Football: GET PERSONAL WITH PARRY: Fulham Fans Have to Start Thinking SMALL

Article excerpt

Byline: Mike Parry

APART from setting fire to Harrods a day after the insurance runs out, I can't think of a surer way for Mohammed Al-Fayed to lose the pounds 100m he has lavished on Fulham.

What's more - even if the Craven Cottage site is sold to a developer and Mr Al-Fayed profits from the scheme, I still can't see him coming out with a wad of dosh in his back pocket.

If he had not got involved in Fulham there would still be just four or five thousand Cottagers turning up to watch Darlington or Hartlepool at the dilapidated old stadium.

What Al-Fayed has done at Craven Cottage is to create a very expensive decade-long ride in a kaleidoscope for those dedicated life-long fans and about 10,000 more who suddenly became Fulham badge-kissers.

But now, almost certainly, the roller-coaster is about to come hurtling off the rails. It was always going to happen.

I went to a TalkSPORT Forum of more than 1,000 Fulham fans in west London this week and discovered they can be divided into two kinds.

The first lot are those we call the "Courvoisier Cottagers".

These are people who discovered football during the 1990s when stadiums became all-seater and footballers turned into film-stars.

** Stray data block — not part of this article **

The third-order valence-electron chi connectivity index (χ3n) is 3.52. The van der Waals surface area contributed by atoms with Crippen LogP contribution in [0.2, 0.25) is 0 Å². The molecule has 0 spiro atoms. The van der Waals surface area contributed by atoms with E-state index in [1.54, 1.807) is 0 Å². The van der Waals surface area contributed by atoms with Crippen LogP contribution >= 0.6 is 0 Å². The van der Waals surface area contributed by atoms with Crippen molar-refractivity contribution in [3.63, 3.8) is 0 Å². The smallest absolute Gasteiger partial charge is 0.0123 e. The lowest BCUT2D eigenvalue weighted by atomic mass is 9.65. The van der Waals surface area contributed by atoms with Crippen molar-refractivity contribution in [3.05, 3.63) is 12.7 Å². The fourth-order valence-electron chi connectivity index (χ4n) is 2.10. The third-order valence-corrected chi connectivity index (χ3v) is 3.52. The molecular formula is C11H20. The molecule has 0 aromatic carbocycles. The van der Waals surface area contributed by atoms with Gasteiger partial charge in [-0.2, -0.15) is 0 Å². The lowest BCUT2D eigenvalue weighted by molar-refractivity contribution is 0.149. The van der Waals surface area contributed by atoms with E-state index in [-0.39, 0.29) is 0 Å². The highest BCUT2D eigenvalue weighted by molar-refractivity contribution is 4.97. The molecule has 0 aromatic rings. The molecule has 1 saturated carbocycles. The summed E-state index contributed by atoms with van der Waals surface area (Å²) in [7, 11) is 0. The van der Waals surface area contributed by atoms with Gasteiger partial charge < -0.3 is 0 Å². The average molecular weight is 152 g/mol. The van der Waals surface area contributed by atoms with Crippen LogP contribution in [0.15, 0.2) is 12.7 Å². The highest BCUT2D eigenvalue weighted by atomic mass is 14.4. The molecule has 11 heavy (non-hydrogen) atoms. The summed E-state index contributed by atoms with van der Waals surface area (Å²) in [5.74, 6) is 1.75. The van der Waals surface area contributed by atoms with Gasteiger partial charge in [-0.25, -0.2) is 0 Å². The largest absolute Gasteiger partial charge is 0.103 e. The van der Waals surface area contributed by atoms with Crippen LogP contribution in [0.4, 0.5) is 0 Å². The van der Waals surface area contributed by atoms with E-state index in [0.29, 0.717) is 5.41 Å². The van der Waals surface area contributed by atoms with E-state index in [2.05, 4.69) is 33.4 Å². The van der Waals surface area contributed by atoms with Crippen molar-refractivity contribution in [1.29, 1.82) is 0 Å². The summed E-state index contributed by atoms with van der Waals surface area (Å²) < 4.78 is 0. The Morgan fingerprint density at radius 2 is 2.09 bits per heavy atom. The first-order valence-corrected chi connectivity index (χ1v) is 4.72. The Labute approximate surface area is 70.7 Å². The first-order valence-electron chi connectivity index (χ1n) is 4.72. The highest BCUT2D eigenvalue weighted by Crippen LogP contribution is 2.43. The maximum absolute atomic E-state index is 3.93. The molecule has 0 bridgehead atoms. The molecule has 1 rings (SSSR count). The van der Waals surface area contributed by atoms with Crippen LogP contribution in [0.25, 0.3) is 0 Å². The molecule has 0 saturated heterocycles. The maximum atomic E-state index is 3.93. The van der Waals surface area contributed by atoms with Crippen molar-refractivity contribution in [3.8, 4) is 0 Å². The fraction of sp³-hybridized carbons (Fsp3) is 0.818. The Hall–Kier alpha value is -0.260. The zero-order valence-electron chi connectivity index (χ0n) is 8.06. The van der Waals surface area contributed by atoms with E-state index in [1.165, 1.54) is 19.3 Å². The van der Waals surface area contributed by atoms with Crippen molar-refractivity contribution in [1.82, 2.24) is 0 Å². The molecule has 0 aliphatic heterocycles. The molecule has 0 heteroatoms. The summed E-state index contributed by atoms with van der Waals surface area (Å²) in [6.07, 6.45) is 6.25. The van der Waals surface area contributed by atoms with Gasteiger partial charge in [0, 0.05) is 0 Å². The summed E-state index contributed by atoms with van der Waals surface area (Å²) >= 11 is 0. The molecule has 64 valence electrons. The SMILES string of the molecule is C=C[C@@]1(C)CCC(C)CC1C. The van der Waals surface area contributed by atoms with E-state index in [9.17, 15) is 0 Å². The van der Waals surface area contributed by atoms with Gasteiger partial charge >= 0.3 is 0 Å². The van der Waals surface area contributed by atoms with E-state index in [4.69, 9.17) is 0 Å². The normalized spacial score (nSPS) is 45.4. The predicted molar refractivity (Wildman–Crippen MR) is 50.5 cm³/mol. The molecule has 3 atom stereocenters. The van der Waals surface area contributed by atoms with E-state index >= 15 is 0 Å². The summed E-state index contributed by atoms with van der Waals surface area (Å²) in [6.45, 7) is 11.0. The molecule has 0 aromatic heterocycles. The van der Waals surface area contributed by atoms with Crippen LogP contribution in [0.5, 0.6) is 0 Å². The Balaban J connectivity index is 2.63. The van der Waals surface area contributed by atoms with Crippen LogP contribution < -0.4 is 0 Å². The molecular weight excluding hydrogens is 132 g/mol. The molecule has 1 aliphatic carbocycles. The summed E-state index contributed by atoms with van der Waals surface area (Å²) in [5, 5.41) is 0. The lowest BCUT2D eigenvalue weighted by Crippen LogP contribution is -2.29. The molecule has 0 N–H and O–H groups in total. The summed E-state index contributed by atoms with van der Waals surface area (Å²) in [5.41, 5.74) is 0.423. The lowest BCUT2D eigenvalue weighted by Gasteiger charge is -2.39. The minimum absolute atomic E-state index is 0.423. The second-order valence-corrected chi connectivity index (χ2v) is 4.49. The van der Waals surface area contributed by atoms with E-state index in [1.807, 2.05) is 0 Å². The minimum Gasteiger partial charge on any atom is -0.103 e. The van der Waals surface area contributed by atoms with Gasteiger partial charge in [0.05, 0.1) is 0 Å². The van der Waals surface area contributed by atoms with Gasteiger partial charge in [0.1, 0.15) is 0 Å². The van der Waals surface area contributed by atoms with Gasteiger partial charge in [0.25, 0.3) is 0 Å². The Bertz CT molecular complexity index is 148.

These were the guys who liked to leave their plastic season-ticket holders lying around on their desk and had to spend two seasons warming up with the person sitting next to them before they could feel part of a football crowd.

The Courvoisiers want Mr Al-Fayed to subsidise their ridiculous aspirations and build them a state-of-the-art stadium.

I have absolutely no problem about enjoying a glass or two of chablis in a corporate box.

I did it at Spurs recently and felt the sense of BIGNESS around me. There is no BIGNESS about Fulham.

But there is a sense of greatness - thanks to the other set of fans who number no more than six or seven thousand.

They have been Fulham fans since Tommy Trinder was a household name - and he died before most of us were born.

What they want is a continuing identity. A club has no identity unless it has its own ground. …